“PVD Gives and the new Donation Stations make it easier to give back,” said Mayor Jorge Elorza. “Our collective generosity can make all the difference in the lives of those striving to get back on their feet. I encourage visitors and residents to chip in and be part of the solution.”
September 21, 2017 in Local Interest
Providence Journal: Report: New England losing 65 acres of forestland per day
By Steve LeBlanc / Associated Press
Posted Sep 19, 2017 at 11:21 AM
Updated Sep 19, 2017 at 11:21 AM
BOSTON — New England has been losing forestland to development at a rate of 65 acres per day — a loss that comes at a time when public funding for preservation of open land, both state and federal, has also been on the decline in all six states.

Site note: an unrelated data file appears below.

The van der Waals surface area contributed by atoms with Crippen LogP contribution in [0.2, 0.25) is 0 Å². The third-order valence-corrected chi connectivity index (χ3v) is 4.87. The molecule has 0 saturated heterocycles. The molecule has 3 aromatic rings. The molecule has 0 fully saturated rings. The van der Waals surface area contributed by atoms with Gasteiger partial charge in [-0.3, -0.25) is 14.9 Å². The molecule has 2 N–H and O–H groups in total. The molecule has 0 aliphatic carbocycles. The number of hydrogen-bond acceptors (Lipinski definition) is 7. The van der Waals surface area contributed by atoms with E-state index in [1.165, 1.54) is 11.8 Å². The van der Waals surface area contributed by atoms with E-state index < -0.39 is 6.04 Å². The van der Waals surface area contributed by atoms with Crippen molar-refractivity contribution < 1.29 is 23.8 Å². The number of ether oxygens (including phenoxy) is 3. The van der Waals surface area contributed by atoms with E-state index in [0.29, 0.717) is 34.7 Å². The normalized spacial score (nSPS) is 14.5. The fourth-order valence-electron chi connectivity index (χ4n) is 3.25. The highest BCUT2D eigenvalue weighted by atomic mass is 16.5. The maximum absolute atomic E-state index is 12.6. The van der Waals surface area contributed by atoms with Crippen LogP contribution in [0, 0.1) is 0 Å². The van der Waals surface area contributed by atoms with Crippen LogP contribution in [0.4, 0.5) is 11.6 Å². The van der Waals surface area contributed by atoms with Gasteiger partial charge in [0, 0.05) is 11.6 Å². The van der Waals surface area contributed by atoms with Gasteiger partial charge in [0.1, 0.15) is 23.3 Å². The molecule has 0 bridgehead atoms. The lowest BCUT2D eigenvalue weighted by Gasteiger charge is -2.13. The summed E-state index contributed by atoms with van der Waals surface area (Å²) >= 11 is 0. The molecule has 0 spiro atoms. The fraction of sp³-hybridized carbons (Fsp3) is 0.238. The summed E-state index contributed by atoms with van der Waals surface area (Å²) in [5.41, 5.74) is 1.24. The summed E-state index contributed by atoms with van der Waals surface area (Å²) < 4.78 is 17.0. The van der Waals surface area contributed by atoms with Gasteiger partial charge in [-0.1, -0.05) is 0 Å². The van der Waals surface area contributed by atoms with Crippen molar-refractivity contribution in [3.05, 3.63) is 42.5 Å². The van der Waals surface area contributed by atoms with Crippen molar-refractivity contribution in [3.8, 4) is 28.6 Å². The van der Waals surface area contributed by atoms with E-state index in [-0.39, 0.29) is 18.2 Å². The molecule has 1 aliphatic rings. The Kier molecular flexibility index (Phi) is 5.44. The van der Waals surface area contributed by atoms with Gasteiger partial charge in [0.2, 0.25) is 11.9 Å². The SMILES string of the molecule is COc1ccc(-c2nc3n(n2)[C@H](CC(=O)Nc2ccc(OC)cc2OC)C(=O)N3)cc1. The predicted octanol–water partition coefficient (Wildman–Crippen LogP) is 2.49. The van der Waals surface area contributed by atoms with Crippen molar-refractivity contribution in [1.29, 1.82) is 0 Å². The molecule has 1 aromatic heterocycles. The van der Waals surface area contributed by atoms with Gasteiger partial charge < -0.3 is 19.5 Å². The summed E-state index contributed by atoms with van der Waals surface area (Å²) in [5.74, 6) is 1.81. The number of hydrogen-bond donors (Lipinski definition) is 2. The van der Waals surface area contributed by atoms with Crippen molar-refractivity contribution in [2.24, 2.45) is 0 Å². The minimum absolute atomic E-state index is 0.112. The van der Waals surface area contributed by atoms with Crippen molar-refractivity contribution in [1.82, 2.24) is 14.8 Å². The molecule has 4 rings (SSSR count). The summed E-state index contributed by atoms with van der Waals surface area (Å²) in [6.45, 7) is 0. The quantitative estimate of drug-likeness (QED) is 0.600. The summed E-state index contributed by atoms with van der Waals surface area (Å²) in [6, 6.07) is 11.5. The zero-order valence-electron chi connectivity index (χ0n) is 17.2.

That’s the conclusion of a report released Tuesday by the Harvard Forest, a research institute of Harvard University.
The study found public funding for land conservation in New England dropped by half between 2008 and 2014 to $62 million per year, slightly lower than 2004 levels.
Planning officials are looking to South Kingstown's residents to weigh in on the types of homes that will best suit their diverse needs and align with the town's housing goals.
The planning department last month announced its Home Style SK initiative, an online survey asking participants about different types of homes that might be appropriate in different parts of town.
"The design of appropriate and attractive housing can promote a sense of place and belonging," the department, headed by Interim Planning Director Kaela Gray, said.